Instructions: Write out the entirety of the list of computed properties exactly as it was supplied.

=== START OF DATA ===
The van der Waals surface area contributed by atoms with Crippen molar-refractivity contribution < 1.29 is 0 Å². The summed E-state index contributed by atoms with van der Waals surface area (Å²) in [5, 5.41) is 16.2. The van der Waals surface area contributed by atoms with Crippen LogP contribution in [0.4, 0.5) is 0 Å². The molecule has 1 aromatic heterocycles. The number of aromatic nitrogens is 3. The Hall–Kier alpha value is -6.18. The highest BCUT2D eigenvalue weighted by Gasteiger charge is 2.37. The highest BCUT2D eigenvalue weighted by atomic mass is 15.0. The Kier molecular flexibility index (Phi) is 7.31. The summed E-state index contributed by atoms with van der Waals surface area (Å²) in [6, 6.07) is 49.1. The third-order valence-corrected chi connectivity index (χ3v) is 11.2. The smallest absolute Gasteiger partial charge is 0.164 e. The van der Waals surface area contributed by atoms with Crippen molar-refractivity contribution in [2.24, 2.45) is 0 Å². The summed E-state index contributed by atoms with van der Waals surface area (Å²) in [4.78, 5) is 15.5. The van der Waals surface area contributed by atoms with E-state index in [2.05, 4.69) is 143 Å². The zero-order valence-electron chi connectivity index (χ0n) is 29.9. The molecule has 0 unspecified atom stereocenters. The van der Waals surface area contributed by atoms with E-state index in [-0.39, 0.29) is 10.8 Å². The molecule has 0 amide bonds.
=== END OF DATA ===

The van der Waals surface area contributed by atoms with Crippen molar-refractivity contribution < 1.29 is 0 Å². The summed E-state index contributed by atoms with van der Waals surface area (Å²) in [5, 5.41) is 16.2. The van der Waals surface area contributed by atoms with Crippen LogP contribution in [0.4, 0.5) is 0 Å². The molecule has 1 aromatic heterocycles. The number of aromatic nitrogens is 3. The Hall–Kier alpha value is -6.18. The highest BCUT2D eigenvalue weighted by Gasteiger charge is 2.37. The highest BCUT2D eigenvalue weighted by atomic mass is 15.0. The Kier molecular flexibility index (Phi) is 7.31. The summed E-state index contributed by atoms with van der Waals surface area (Å²) in [6, 6.07) is 49.1. The third-order valence-corrected chi connectivity index (χ3v) is 11.2. The smallest absolute Gasteiger partial charge is 0.164 e. The van der Waals surface area contributed by atoms with Crippen molar-refractivity contribution in [2.24, 2.45) is 0 Å². The summed E-state index contributed by atoms with van der Waals surface area (Å²) in [4.78, 5) is 15.5. The van der Waals surface area contributed by atoms with E-state index in [2.05, 4.69) is 143 Å². The zero-order valence-electron chi connectivity index (χ0n) is 29.9. The molecule has 0 unspecified atom stereocenters. The van der Waals surface area contributed by atoms with E-state index in [-0.39, 0.29) is 10.8 Å². The molecule has 0 amide bonds.